We're so excited that they honored us with our own fragrance !!



Ok. Ok. So maybe they didn't name it after us ... but a girl can dream, right?

Thursday, September 22, 2011

As I sit here typing this and look at my calendar, I see that Christmas is a short 95 days away.
Yes, folks, just 95 shopping days left until Christmas !!!

Between now and then we have Columbus Day, Halloween, Veterans Day, and Thanksgiving. 



 
If you're an online shop owner like me, some cyber-housekeeping is in order. We need to shake out the welcome mat and dust away those cobwebs. We want our shop’s items to entice shoppers to come in and look around.
§  We need to check our inventory and make sure our pictures are all sharp and in focus. Are there any photographs in our inventory that need to be updated?
§  We need to check our descriptions and make sure we have used all the appropriate key words we need to get our items found by the search engines.
§  Have we checked our vintage clothing, accessories, and jewelry items to be sure their Google attributes are properly checked?
§  We need to check our shipping information and make sure we've got it right - keeping in mind that the post office may have changed rates since we listed that item. Is it time to think about offering free shipping for the holiday selling season?
§  We need to check our pricing and look at inventory items that have been around for a while. How long do we keep an item in our inventory if it's not selling?

The next big step is to make sure we have new items ready to list. We need to keep our inventory fresh and growing – which keeps our items at the top of the Ruby Lane search results.

What's going to sell this year?

What's on everyone's shopping list?

As a Ruby Lane shop owner, I also add these questions:
What are our buyers looking for while shopping on Ruby Lane?
We all know that Ruby Lane likes to see new inventory on a regular basis, we need to be sure we list something new ... every day ... every other day ... it will keep our items at the top of the searches from within Ruby Lane. And we cannot forget that Google needs some time to index our items!

Shipping is the next thing to think about ... do we have shipping supplies? If we need Priority Mail supplies, now is the time to order them! Are we up on all the latest shipping rules from the USPS? Don't forget to add bubble wrap, packing tape, tissue paper, paper and printer cartridges to your shopping list! Do we have a stock of business cards to tuck into our packages? Some gift wrap so we can offer gift wrapping as a perk for our customers?

A recent blog post on Notes from The Lane gave us some great information.  Here's a link to Thinking Outside the Box: New USPS Rates. I learned something new reading it! You might want to check it out.
Cyber Monday is November 28 this year … are you ready?

Monday, September 19, 2011

Kindness goes a long way ...

Kindness goes a long way. Respect goes even further.
I love a good auction as much as the next person. I enjoy arriving a little early and walking around the tables of offerings to see what there is to see. If I’ve done my homework, I’ve already been online to the auctioneer’s webpage and seen what there is to expect in the day’s offerings.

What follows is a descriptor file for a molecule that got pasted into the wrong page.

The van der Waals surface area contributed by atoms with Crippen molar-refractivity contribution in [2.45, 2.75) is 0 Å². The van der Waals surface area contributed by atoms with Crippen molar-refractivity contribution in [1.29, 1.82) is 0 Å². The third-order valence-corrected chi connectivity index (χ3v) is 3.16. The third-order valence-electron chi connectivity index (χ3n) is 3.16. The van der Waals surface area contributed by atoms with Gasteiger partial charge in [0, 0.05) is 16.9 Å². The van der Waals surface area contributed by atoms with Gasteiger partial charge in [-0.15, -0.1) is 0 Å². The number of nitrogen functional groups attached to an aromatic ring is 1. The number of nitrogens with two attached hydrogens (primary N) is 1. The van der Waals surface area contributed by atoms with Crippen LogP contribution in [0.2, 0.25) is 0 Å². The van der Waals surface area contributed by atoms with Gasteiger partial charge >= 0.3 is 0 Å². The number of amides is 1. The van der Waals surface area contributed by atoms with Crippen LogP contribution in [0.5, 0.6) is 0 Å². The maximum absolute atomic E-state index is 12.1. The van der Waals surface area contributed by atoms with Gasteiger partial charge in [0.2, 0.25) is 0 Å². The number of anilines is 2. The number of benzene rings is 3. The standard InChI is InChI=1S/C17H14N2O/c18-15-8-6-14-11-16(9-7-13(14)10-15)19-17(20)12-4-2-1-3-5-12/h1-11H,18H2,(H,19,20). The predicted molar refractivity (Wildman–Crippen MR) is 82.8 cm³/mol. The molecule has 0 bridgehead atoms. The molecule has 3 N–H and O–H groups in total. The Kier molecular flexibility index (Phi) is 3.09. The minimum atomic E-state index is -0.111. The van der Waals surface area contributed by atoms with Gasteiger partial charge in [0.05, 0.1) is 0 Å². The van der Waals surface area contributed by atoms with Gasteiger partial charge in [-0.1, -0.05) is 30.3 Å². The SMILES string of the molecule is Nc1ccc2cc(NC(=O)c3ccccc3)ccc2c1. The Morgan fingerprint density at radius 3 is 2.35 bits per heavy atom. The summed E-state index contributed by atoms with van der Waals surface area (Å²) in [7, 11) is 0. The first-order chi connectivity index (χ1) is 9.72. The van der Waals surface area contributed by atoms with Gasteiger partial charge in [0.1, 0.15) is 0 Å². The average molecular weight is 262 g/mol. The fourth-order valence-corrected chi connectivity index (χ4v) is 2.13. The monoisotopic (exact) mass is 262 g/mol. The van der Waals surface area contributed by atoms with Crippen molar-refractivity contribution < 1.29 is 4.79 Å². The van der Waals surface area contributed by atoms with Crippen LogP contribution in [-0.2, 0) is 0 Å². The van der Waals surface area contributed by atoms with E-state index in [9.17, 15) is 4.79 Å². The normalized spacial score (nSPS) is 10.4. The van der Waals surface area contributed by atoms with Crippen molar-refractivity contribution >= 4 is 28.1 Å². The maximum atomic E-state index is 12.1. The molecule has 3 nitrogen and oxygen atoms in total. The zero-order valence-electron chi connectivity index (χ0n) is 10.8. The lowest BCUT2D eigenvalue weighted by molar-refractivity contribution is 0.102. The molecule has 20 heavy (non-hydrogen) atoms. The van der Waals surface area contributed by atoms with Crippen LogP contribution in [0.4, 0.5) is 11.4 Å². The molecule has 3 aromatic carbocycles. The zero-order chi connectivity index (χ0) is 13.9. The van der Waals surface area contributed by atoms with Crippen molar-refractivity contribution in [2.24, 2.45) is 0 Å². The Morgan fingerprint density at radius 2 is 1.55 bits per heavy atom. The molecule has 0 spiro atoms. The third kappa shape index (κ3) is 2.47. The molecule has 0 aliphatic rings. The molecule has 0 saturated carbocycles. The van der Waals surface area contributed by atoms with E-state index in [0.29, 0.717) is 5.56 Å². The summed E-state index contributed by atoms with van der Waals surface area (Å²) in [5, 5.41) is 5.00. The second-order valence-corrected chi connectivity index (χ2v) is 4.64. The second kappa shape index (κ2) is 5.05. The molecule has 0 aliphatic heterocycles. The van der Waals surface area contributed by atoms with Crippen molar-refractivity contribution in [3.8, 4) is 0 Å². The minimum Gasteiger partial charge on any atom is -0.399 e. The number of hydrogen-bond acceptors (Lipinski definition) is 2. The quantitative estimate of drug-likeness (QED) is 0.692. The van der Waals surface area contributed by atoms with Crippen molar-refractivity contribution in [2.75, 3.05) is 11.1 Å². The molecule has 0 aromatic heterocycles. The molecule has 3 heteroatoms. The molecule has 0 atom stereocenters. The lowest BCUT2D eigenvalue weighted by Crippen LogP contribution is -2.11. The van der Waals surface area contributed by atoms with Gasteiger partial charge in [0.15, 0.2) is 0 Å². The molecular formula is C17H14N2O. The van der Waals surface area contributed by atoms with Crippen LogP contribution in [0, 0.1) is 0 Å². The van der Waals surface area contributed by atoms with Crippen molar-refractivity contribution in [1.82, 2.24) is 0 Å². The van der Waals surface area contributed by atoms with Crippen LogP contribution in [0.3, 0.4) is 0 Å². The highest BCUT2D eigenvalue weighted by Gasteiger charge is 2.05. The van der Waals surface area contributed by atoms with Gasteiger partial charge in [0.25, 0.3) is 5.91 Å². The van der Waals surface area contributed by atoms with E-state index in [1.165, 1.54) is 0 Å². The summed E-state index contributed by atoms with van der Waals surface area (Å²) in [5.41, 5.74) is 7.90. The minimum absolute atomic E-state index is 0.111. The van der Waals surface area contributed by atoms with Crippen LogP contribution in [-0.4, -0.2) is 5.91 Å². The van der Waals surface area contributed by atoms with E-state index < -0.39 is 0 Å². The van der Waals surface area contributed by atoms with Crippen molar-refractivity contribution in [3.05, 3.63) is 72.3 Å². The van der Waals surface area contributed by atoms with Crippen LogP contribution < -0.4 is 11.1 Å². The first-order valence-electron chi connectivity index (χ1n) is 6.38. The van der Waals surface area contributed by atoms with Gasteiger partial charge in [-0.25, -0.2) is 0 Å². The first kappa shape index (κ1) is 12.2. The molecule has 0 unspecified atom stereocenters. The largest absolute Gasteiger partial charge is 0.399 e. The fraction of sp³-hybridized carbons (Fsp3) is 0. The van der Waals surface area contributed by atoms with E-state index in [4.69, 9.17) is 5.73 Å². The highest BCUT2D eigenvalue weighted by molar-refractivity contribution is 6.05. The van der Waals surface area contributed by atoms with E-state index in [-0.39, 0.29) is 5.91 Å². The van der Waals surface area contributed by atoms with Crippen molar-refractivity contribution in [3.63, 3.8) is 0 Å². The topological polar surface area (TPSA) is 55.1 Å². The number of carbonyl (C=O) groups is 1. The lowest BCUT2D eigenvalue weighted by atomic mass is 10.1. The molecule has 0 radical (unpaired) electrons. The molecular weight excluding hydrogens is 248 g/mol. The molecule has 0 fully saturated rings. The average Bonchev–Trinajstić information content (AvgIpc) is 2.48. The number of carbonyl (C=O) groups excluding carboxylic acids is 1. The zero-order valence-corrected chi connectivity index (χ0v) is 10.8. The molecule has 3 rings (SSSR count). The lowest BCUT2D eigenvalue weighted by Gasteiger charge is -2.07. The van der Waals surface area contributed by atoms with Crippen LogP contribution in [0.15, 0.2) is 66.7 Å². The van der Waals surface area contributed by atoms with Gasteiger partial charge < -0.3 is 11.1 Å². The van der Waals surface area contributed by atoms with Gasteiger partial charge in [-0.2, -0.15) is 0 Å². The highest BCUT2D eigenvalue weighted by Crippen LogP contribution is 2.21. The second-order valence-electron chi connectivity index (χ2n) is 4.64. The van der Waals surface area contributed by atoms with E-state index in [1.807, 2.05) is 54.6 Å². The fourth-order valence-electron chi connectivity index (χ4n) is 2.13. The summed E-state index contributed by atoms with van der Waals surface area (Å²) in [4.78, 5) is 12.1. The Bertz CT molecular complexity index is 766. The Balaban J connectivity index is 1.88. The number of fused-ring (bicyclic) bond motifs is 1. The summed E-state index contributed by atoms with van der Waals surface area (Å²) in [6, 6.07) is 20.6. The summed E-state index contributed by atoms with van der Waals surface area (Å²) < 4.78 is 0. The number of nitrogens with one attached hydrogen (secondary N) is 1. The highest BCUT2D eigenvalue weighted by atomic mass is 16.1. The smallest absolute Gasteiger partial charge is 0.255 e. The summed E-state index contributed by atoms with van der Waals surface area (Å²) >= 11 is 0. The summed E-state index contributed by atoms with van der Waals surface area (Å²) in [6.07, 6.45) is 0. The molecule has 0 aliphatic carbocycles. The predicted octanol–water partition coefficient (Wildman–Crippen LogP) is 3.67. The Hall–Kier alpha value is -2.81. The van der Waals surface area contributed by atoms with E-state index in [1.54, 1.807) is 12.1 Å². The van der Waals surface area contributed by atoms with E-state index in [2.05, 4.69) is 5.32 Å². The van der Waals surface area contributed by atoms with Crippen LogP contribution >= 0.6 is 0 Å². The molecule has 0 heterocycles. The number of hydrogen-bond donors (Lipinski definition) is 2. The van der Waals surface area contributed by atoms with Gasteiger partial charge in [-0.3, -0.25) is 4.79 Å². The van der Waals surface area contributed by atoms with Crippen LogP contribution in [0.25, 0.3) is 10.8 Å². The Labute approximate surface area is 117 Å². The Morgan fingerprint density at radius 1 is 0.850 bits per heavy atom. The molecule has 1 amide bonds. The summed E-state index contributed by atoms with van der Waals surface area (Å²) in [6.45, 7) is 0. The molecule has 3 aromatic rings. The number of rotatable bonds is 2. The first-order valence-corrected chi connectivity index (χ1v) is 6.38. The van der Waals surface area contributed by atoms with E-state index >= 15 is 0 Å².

Since we live in a small community, it’s easy to become regulars at the local auction houses. We see the same faces most weeks, and from auction house to auction house. We notice when there are new faces in the crowd, and we can always spot a newcomer to the auction world. Part of the fun of attending an auction is the social interaction and the “people watching.”
We attended one of our favorite local auctions one evening last week. I toured the auction floor to check out items that had caught my eye on the auctioneer’s web page. I knew which tables held the treasures I sought. I said “hello” to my fellow bidders, caught up on the news from friends. I noticed that there were a few new faces in the crowd, and a few bidders I had seen a time or two before but not on a regular basis.
What happened this evening between two bidders left me shocked by one bidder’s behavior. We’ve all been caught up in the excitement of bidding and the thrill of wanting to win a certain item – whether for our own collection or because we just know our customers will love this just as much as we love it. Tonight the item in question was a small decorative piece, nothing remarkable. The bidding opened, and several bidders held their bidding cards in the air. Finally, the bidding came down to two bidders. One of the bidders became enraged that someone would dare to bid against them. Angry. Loudly demanding that the other bidder stop bidding against them. Declaring that they would win this at any cost. The second bidder seemed unaffected by the anger of the first bidder and continued to bid until they reached their bidding limit. The behavior of the first bidder caused several of us to look around at each other, eyebrows raised quizzically. This type of behavior is not seen among the bidders in our area. While we might enter into a lively bidding war, once the bidding is over we often congratulate the winning bidder – even if they outbid us on something we wanted. When a bidder wins something they really want and are excited about their win, we cheer them on and applause is often heard around the room when “good sale” is made. Civility is the norm.